4. Sep 8, 2005 #3
    Aaaaaahhhhh, i see...that's definitely more and more understandable than what my TA "explained" :uhh:
    thanks so much!
    berkeman (Mike), you rock! :biggrin:
     
  5. Sep 8, 2005 #4

    berkeman

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    Staff: Mentor

    Thanks bud, glad to help.

    You might have seen me post this suggestion in other threads, but I'll repeat it anyway. Check out "The Art of Electronics" by Horowitz and Hill. Your college technical library should have copies that you can look through to see what you think. If you have a little spare cash, I'd highly recommend buying a copy from Amazon.com or whatever (2nd edition or whatever is the latest). It's one of the best and most intuitive and practical beginning electronics books I've found. It covers everything from basic diode and transistor concepts, to opamps, complex analog circuits, digital logic, micoprocessors, and lots of other stuff. It also has cool sections at the end of each chapter about "Good Circuit Ideas" and "Bad Circuits". The "Bad Circuits" part has some obvious errors shown, and also some subtle hard errors to figure out. Great stuff.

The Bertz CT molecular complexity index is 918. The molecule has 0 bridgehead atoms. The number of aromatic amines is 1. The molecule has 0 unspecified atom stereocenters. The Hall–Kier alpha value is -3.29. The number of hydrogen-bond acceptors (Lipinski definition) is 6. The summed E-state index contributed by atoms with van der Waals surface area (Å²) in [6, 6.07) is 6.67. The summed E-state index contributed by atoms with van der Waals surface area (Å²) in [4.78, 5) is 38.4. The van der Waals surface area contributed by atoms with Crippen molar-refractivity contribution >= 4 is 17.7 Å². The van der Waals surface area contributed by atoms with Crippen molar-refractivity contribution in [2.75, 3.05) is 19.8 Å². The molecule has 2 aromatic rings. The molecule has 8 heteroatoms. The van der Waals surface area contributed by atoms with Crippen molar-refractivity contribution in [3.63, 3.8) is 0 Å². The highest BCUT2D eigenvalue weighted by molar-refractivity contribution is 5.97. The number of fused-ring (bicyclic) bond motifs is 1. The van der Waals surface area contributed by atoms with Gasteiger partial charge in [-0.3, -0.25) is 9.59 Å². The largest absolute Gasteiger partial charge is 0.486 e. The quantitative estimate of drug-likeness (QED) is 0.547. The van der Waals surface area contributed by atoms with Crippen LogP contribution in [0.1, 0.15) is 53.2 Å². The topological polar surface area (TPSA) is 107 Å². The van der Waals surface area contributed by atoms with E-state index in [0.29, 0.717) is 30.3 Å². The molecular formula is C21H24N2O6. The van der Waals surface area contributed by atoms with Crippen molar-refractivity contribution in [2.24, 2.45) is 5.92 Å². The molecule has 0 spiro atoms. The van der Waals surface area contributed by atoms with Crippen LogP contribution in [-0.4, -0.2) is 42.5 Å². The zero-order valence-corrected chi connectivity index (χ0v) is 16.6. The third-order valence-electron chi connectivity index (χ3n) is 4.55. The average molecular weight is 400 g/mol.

I was already out of school and working as an R&D engineer when I came across the book. I read it cover-to-cover, and found lots of great gems throughout the book. I'd find myself saying stuff like, "Hey, I always wondered why that was true." and "Oops, that's a mistake I made a few times before I figured it out." and "Dang, I sure wish I'd had this book while I was learning basic electronics!"
     
  6. Sep 10, 2005 #5
    8 copies, all checked out :eek: must be good :biggrin: thanks! recalled it from someone... :devil:
     
  7. Sep 26, 2006 #6
    schmitt trigger project.HELP ME!!

    I want to design a schmitt trigger circuit by using op amp UA741 and BJT as a switch. The problem is when the input signals is decreased from 4v the output in HIGH state while when the input is increased to 8v the transition in LOW state. Is it Vut= 8v and and Vlt= 4v. Before I'm forgot the single input is 12v. Is it Vcc=12 v is Vref? Until now, I become more confused because many of book doesn't mention about Vcc in their calculation.
     
  8. Sep 27, 2006 #7

    berkeman

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    Staff: Mentor

    Vcc will come into the hysteresis calculation because when the output of the opamp is high, that voltage affects the positive feedback voltages, right? Although, with a 741, you are not going to get rail-to-rail output voltages, so you will need to check the datasheet to figure out what its output voltages will be. Also check the input and output voltage ranges compared to the rails. The 741 is an old-school opamp, and you will generally not be running the input and output near the rails.

    Here's an article that may help you:

    http://www.ecircuitcenter.com/Circuits/op_comp/op_comp.htm